Russia Took the City. Now It’s Coming for Their Villages.

Villagers living near the Ukrainian city of Avdiivka listened with dread in recent weeks to the sound of the bombs falling there, knowing their troops were taking a pounding and their villages were next in line.

Now the chances of bombs landing on them are growing by the day. Russian troops captured Avdiivka 12 days ago and the front line has shifted westward, threatening the next Ukrainian farms and villages that lie in their path.

“It is very tense right now,” said Oleksandr Kobets, a farmer who was butchering a pig in his yard. “You wake up several times a night. They are coming closer and closer.”

The loss of the eastern city of Avdiivka has been a blow for Ukraine, coming amid declining Western support and a shortage of weaponry that left its outnumbered soldiers also outgunned. But for the farmers and miners and their families who live in this nearby stretch of towns and villages, Russia’s sudden advance is upending already hard lives, leaving them poised to flee.

“We are sitting on our suitcases,” Mr. Kobets said.

Life in this province, Donetsk, has been disrupted by almost a decade of war and many families have fled the region because of poverty and joblessness as much as from the conflict. But so long as Ukraine’s defenses held for the most part around Avdiivka, many farmers and pensioners hung on, since it was cheaper to live in their own homes than pay rent in a city, and they could live off the land.

After Avdiivka was lost, Ukrainian soldiers fell back to positions in villages abutting the city, but they have lost three more villages in heavy fighting in the last few days. The sound of heavy artillery exploding is a constant background to life in the villages beyond.

On Thursday, the commander in chief of the Ukrainian Army, Gen. Oleksandr Syrsky, said in a post on his Telegram channel that some commanders had miscalculated in planning for the latest Russian advance, but he did not provide details.

As they get ready to again face the Russians, Ukrainian soldiers have been resting up in empty houses or with families throughout the parts of the Donetsk region that remain under Ukrainian control, finding local helpers to wash and stitch their uniforms while they fix their cars and stock up on supplies.

Those who were shopping in a village store seemed deeply weary. The bombing in Avdiivka was the worst they had ever seen, one soldier called Oleh said. Almost everyone was suffering from concussions, he added. He gave only his first name according to military protocol.

The villagers seemed unperturbed that the presence of soldiers could bring Russian strikes upon them. Local men were also fighting at the front and some had gone missing in action in previous battles, said Tetyana Rud, the head of the council overseeing two villages near Avdiivka.

“I think the soldiers who pulled back are consolidating positions,” she said. For now, the 389 civilians in her two villages were staying put, she said. There had been artillery strikes on a farm and other targets in the area, but so far both villages had escaped direct damage.

Yet everyone was packed and prepared to leave on short notice, she said.

“If the soldiers leave, we will leave as well,” she said. “If the soldiers say we should go, we will go.”

She sat in a village council building with a group of women volunteers. “This is my support group,” she said. “We are full of energy, and optimism, and spirit.” The women helped manage the distribution of boxes of humanitarian aid that were stacked in a supply room, and they run a small first-aid post in an adjoining room.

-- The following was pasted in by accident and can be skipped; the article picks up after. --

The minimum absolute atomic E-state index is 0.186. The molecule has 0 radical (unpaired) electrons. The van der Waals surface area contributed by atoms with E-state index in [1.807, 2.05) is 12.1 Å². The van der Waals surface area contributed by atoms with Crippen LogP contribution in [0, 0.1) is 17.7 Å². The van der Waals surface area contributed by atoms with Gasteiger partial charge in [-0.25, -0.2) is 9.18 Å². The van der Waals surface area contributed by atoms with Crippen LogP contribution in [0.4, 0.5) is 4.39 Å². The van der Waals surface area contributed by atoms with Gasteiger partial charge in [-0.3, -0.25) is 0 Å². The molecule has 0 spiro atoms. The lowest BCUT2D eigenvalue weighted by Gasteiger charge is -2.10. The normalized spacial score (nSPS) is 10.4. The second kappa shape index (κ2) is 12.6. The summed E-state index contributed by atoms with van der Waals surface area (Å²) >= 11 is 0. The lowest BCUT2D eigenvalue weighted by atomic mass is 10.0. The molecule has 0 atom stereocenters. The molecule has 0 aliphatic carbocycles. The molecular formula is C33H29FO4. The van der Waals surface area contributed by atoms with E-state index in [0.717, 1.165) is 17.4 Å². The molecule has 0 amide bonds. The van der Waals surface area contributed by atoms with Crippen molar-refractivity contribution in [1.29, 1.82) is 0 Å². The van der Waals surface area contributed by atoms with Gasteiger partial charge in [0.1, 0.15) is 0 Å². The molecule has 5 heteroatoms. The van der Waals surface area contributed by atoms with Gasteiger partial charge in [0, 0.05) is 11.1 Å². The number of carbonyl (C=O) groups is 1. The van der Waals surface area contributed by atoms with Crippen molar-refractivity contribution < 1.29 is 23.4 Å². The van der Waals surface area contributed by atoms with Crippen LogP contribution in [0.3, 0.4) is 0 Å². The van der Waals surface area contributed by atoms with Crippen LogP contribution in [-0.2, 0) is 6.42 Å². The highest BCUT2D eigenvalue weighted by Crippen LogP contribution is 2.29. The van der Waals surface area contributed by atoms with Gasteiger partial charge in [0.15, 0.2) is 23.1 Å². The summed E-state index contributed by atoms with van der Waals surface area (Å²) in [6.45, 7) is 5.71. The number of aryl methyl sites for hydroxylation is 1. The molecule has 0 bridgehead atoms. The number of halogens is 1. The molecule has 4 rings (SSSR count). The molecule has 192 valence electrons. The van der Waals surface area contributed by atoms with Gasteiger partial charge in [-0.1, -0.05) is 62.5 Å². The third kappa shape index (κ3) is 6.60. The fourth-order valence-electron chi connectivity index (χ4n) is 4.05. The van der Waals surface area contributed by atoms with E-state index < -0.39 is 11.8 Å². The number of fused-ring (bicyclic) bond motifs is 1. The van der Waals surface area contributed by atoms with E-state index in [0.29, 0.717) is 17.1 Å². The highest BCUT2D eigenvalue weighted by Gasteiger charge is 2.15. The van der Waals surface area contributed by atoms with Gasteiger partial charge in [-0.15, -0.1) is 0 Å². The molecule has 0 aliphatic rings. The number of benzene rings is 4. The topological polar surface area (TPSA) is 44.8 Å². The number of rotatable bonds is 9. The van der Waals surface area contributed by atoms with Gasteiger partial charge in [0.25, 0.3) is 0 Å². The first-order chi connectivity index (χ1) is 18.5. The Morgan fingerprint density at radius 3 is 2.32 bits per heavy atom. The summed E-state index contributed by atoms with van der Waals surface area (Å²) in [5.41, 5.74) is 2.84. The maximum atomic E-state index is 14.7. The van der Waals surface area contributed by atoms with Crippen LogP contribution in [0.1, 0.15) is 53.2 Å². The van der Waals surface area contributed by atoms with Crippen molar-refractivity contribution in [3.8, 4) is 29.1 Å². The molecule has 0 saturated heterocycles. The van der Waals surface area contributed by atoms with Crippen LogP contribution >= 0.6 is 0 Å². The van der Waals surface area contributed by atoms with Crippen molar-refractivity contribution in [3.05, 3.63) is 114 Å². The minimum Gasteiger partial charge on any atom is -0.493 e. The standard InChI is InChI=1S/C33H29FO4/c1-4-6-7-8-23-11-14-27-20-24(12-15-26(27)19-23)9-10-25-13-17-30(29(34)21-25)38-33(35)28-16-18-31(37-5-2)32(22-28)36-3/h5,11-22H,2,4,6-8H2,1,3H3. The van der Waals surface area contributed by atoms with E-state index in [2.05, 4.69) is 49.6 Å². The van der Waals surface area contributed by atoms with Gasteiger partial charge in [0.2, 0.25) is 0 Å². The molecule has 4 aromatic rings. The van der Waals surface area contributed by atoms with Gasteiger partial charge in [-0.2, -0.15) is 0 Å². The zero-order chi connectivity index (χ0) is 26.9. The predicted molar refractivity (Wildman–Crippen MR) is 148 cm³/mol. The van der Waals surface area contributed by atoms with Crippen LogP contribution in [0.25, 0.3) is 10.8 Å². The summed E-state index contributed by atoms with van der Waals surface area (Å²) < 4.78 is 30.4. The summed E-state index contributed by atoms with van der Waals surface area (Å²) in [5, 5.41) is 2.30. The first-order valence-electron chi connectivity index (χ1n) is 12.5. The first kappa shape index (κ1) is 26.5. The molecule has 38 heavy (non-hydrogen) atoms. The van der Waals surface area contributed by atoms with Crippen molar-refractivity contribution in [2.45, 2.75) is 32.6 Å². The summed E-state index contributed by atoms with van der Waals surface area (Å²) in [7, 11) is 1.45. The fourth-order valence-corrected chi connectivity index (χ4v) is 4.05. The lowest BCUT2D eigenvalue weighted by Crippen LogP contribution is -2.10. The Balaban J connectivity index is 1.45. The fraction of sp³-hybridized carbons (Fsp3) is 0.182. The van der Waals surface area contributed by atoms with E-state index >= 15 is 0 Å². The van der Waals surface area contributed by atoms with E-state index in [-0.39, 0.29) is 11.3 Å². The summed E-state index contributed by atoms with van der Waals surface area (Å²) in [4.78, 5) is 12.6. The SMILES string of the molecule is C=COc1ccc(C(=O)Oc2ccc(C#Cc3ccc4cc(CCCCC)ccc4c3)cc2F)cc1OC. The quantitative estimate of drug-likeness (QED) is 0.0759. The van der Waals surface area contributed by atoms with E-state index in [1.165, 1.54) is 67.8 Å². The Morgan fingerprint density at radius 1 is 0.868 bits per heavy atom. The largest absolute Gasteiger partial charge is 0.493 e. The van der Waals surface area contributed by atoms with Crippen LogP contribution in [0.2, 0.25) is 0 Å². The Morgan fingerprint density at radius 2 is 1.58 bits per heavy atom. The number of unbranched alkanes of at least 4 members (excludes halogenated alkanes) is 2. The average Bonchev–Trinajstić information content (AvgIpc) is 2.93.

One of the women, Yulia, 62, said she would not leave. Her pension amounted to less than $80 a month, and she felt she would not be able to manage away from home.

“I will not go anywhere,” she said. “And I don’t want to live in a dormitory.”

“Don’t fool around,” Ms. Rud replied. “We will take you with us.”

“If my house falls on me I will be buried under it,” Yulia insisted, leading Ms. Rud to say, “We will tie her up and evacuate her.”

They all had prepared their cellars as bomb shelters, and the children had taken part in drills to run and take cover, she added. Everyone had a grab bag with their documents at hand, too.

“It’s tough,” Ms. Rud said, “but we try not to lose our spirit because the whole village looks to me.”

But other villagers were gloomy about the approaching Russian onslaught.

“We are all scared,” said Kateryna Lytvynova, 73, who lost her husband a few years ago and spent a month in the hospital last year after suffering a stroke.

“We do not want the Russians,” she said. “We don’t want any outsiders, even if we become worse off, we don’t want them.”

She has hung blankets over her doors and windows to block any light showing from her house at night. The whole village goes dark after 7 p.m. she said. “Even the soldiers use small candles,” she said.

She sits alone in the dark beside a religious icon propped up on a table in the corner of her sitting room, listening to the explosions.

“At a quarter to midnight there was a big explosion, another time at 10 p.m.,” she said. “A week ago a big farm was shelled and the pigs are still running around.”

“I sit and pray in the dark,” she said. “Everything would be fine if it was silent.”

The farmer, Mr. Kobets, said he doubted the Ukrainian Army could stop the Russian advance, and he expected to lose his farm. “I am preparing myself psychologically to go,” he said.

He did not have anywhere to go to, though, nor did he have the money to rent a truck to move his livestock and belongings.

“A Ukrainian farmer is a poor person,” he said. As for the farm, he fully expected the Russians to loot what was not razed.

“I think it will all be destroyed,” he said, gesturing at the farm buildings around him. “One hundred percent.”

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